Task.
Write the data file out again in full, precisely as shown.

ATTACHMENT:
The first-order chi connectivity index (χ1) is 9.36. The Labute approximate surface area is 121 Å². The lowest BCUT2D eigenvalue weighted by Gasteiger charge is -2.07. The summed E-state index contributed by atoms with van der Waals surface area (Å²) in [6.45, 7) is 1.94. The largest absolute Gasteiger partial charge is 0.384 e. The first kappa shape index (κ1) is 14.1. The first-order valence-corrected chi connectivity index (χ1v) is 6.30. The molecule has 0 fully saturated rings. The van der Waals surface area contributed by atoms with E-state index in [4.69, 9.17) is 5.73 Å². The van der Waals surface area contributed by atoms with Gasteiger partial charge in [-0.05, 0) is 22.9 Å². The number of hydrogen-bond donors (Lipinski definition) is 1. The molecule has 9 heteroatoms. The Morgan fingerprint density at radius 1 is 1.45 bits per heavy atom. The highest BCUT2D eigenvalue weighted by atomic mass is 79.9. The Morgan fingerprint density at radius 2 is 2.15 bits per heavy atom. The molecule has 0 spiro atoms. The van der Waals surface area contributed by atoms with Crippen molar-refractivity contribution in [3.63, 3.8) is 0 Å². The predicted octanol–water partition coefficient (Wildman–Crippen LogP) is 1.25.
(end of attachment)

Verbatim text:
The first-order chi connectivity index (χ1) is 9.36. The Labute approximate surface area is 121 Å². The lowest BCUT2D eigenvalue weighted by Gasteiger charge is -2.07. The summed E-state index contributed by atoms with van der Waals surface area (Å²) in [6.45, 7) is 1.94. The largest absolute Gasteiger partial charge is 0.384 e. The first kappa shape index (κ1) is 14.1. The first-order valence-corrected chi connectivity index (χ1v) is 6.30. The molecule has 0 fully saturated rings. The van der Waals surface area contributed by atoms with E-state index in [4.69, 9.17) is 5.73 Å². The van der Waals surface area contributed by atoms with Gasteiger partial charge in [-0.05, 0) is 22.9 Å². The number of hydrogen-bond donors (Lipinski definition) is 1. The molecule has 9 heteroatoms. The Morgan fingerprint density at radius 1 is 1.45 bits per heavy atom. The highest BCUT2D eigenvalue weighted by atomic mass is 79.9. The Morgan fingerprint density at radius 2 is 2.15 bits per heavy atom. The molecule has 0 spiro atoms. The van der Waals surface area contributed by atoms with Crippen molar-refractivity contribution in [3.63, 3.8) is 0 Å². The predicted octanol–water partition coefficient (Wildman–Crippen LogP) is 1.25.